Dogs can be tricky animals to fence in. Small breeds can easily slip through fence gaps and end up in dangerous areas. On the other hand, large dog breeds can weigh 100 pounds or more and a flimsy fence won’t stop them from going where they want to go.
Sturdy rolls of woven wire and thick timber posts are clear components to any quality fence project. But an often-overlooked element to a successful fence installation is the staple. Properly installing quality staples will increase your fence’s durability against pressure from the outside.
Versatility is not the most common way to describe fence, but Red Brand customers continue to find new and innovative uses for our wire. Ranging from firewood bundled with Smooth Wire, to show arenas fenced-in by low profile Yard, Garden, & Kennel, the possibilities for Red Brand extend beyond traditional animal containment. One of the more surprising uses of poultry-style netting took Red Brand off the land and into the water.
Do you need livestock pens or corrals that don’t flex under pressure? Consider Red Brand Stockade Panels. Designed for busy farmers and ranchers, our welded panels are quick to install and require minimal maintenance. With a variety of styles and weights, our Stockade Panels are custom made to match your specific animal-confinement needs.
For a multi-purpose, cost-effective fencing option, consider Red Brand smooth wire. These single wire strands have no barbs, and are not woven to other wires. Because its available in lengths ranging from 170 feet to nearly ten thousand feet, our multi-use smooth wire can handle a variety of tasks. Whether you want to fence in a new pasture, supplement your current fence, or make household chores easier, having a roll of single strand wire is never a bad idea.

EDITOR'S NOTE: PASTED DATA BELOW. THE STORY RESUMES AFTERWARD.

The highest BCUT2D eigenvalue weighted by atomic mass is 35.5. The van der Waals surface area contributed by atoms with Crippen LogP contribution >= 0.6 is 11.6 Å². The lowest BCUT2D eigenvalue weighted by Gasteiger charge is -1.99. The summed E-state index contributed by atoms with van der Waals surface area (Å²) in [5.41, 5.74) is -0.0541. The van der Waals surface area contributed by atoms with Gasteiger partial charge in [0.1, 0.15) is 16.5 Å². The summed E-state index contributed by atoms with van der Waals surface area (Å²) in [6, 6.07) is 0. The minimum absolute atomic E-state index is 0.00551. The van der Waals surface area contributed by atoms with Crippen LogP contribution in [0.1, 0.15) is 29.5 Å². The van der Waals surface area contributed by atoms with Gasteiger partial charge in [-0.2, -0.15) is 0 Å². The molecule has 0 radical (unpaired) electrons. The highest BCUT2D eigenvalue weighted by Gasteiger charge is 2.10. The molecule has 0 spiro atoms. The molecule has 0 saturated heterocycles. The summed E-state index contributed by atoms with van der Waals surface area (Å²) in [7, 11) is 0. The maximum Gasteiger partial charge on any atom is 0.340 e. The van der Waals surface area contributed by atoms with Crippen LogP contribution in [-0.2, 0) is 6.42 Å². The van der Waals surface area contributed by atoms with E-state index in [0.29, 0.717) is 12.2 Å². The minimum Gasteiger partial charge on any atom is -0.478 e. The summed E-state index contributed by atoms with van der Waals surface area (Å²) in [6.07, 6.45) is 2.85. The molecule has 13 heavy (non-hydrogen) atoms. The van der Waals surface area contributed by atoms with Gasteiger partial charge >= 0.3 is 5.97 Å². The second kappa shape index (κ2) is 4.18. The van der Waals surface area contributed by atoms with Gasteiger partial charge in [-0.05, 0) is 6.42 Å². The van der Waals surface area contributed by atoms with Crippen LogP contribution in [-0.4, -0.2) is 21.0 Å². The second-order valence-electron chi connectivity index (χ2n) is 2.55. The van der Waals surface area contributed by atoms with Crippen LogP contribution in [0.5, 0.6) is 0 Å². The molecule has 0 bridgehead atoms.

Most fences are built to keep animals in. Horse and cattle pastures, sheep & goat enclosures, dog kennels, chicken coops, and many others primarily function as containment. Red Brand has a fence design for nearly every animal you want to safely corral. But Red Brand also has exclosures – styles that keep unwanted animals like deer out.
Nearly every roll of Red Brand fence is designed for a specific use. Even the smallest details are taken into account – Keepsafe’s closely spaced v-mesh prevents circular horse hooves from getting caught. Deer & Wildlife’s wires reach over 8 feet tall to keep even the highest leaping bucks out of your property. Odds are, Red Brand has a fence that was designed specifically for your purpose.
However, not all fences can be exclusive to one need. For projects that call for a variety of applications, consider Utility Fence. Intended to be a jack-of-all-trades, this fence offers strength and rigidity for a variety of outdoor applications.
Necessity is the Mother of Invention
Red Brand’s founder, Peter Sommer, built and repaired plenty of wooden fencing in his time. It was hard, back-breaking work. As a result, he sought an easier, better way to make fencing. He needed something that would last longer while protecting his valuable livestock. So, in 1889, Sommer invented the first fence weaving machine.
At Red Brand, we offer the agriculture industry’s leading fencing products. It’s not only because of our superior American-made steel. It’s also because of the construction of the fence itself. Red Brand field fence is considered the most reliable confinement option for cattle, hogs and other large animals. Our strong, yet flexible fencing holds up to the pressure of corralling large herds. Another important feature is the special crimp that expands and contracts under extreme weather changes. The result is a reliable enclosure in even the most severe conditions.
The history of barbed wire is not a well-documented story, but we do know that farming and ranching was forever changed with the invention of this fencing solution. Some farmers were using early homemade variations of barbed wire fencing in the mid-1800’s. However, Joseph Glidden’s later design became the most successful barbed wire of his time. His patent in 1874 was inspired by an earlier version developed by Michael Kelly but was improved by the use of two strands of wire that secured ‘spines’ or ‘barbs’ onto the fence line.